Google Flutter 1.0 enables apps to run on both Android and iOS using a single code base

Flutter interface with code and preview

Google has launched a cross-platform user interface (UI) toolkit for creating apps from a single code base, which will allow apps to work for both Android and iOS using the same code.

The tech giant claims it will save developers from either creating the same app multiple times for different platforms or building a limited version of it just to be portable.

It's an open sourced platform powered by the Skia 2D graphics engine that underpins Chrome and Android. Its code is powered by the Dart platform, which enables compliance with native 32-bit and 64-bit ARM code for iOS and Android.

A beta version of Flutter was released at Mobile World Congress 10 months ago and has already been used to build apps currently available on the Apple and Google Play stores. Companies such as Abby Road Studios, Alibaba, and Capital One have already begun to develop and ship apps with Flutter.

"Our engineers have appreciated the rapid development promise and hot reload capabilities, and over the past year, we have seen tremendous progress in the framework and especially the native integration story," said Michael Jones, senior director of engineering at Capital One.

"Flutter can allow Capital One to think of features not in an 'iOS or Android-first' fashion, but rather in a true mobile-first model. We are excited to see Flutter 1.0 and continue to be impressed with the pace of advancement and the excitement in the engineering community."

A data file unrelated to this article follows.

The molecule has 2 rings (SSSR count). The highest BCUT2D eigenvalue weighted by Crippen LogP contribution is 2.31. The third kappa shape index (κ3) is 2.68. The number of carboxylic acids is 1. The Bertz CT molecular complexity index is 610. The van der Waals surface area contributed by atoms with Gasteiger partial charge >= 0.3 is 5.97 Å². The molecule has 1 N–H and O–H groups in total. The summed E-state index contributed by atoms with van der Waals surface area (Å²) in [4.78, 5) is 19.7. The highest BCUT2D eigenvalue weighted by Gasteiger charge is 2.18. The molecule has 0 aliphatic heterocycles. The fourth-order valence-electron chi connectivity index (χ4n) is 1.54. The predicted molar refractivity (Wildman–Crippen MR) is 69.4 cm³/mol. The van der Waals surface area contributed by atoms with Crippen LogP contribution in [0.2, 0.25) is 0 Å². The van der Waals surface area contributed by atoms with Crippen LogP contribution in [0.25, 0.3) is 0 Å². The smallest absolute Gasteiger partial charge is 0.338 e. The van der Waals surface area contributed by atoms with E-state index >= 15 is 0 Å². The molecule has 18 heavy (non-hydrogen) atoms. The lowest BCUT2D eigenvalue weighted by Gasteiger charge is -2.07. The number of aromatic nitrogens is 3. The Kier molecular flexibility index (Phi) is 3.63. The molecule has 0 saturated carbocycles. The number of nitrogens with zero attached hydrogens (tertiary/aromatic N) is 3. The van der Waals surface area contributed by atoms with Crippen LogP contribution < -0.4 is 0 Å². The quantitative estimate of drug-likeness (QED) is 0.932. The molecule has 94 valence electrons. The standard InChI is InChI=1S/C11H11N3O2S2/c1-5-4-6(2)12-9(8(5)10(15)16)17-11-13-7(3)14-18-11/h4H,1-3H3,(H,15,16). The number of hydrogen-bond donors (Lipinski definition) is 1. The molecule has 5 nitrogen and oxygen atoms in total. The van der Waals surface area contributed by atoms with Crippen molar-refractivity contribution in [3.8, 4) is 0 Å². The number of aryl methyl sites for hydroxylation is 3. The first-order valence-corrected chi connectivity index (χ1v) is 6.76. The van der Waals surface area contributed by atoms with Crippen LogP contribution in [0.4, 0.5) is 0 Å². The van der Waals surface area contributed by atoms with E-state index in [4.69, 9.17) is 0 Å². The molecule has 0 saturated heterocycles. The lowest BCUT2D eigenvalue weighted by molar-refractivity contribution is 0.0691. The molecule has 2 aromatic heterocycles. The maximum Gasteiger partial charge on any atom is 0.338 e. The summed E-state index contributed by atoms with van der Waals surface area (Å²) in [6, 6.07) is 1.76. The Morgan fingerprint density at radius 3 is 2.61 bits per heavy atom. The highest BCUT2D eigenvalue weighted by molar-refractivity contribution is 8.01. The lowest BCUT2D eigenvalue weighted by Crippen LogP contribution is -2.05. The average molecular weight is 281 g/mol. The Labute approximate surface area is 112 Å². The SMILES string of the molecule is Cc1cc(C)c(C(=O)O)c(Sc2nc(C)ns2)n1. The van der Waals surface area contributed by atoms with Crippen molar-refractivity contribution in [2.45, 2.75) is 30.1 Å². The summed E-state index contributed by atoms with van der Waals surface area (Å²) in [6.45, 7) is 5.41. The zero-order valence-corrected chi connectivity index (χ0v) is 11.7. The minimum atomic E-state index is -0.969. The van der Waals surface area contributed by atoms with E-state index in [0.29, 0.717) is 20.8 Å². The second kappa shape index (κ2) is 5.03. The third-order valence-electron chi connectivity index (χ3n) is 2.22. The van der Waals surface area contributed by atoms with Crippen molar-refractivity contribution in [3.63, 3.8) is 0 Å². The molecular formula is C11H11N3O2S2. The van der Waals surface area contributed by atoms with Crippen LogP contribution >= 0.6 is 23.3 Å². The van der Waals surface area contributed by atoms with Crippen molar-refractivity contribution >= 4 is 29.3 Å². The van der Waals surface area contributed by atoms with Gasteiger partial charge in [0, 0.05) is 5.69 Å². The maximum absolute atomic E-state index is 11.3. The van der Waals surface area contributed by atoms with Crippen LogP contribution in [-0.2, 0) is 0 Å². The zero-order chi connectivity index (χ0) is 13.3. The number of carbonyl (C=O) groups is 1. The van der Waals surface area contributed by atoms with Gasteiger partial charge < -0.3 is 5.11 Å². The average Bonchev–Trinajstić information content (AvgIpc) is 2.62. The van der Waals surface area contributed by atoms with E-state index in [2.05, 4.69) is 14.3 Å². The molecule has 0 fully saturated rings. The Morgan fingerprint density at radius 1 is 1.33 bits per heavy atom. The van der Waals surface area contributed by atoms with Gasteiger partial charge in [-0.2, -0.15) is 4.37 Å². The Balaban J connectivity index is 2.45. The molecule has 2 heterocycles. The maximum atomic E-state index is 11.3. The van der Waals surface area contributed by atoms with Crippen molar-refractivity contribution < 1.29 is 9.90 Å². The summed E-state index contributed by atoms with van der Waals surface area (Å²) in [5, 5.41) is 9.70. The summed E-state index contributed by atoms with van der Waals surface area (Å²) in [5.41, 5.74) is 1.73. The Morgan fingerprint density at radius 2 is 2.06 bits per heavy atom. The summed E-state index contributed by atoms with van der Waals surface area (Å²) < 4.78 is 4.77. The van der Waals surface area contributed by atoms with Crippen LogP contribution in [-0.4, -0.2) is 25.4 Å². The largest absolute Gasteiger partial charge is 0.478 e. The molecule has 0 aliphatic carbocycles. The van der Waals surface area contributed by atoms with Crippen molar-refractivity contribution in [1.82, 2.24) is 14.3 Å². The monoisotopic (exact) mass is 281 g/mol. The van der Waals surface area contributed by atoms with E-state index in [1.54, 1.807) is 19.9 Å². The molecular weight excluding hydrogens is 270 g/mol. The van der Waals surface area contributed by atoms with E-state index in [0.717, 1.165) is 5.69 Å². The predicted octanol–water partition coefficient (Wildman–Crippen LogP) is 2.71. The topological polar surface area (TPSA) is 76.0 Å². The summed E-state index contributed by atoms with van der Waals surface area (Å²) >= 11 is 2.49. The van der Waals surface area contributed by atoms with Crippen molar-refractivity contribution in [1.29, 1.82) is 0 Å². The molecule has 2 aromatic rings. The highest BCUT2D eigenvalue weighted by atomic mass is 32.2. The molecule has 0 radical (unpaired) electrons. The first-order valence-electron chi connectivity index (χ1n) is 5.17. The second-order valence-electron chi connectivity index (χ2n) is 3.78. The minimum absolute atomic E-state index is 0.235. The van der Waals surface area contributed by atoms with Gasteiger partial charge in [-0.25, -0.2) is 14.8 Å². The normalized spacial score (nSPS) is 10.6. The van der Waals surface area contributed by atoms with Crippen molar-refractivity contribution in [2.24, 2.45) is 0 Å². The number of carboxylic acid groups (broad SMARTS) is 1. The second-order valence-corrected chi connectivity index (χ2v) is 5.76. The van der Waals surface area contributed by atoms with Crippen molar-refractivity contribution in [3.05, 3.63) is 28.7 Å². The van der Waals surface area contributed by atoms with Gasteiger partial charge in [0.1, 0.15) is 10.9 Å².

Rather than replace the traditional Apple and Android models for app building, Google said Flutter can be embedded into existing apps. From there, developers can control every pixel on the screen, overlaying and animating graphics, video, text and controls without limitation. It includes a full set of widgets that supposedly deliver pixel-perfect experiences on both iOS and Android.

Graphical capabilities embedded into an existing app - courtesy of Google

Flutter also houses a capability for mobile developers and designers to rebuild on their apps in real time, called "stateful hot reload", which developers can use to make changes to the code of their apps and see the results instantly without restarting or losing its current state.

As an open source project, it includes the contributions of hundreds of developers from around the world and uses the standard Android and iOS build tools. Everything from the underlying operating system is available, including code and the UI written in Kotlin or Java on Android, and Swift or Objective-C on iOS.

Bobby Hellard

Bobby Hellard is ITPro's Reviews Editor and has worked on CloudPro and ChannelPro since 2018. In his time at ITPro, Bobby has covered stories for all the major technology companies, such as Apple, Microsoft, Amazon and Facebook, and regularly attends industry-leading events such as AWS Re:Invent and Google Cloud Next.

Bobby mainly covers hardware reviews, but you will also recognise him as the face of many of our video reviews of laptops and smartphones.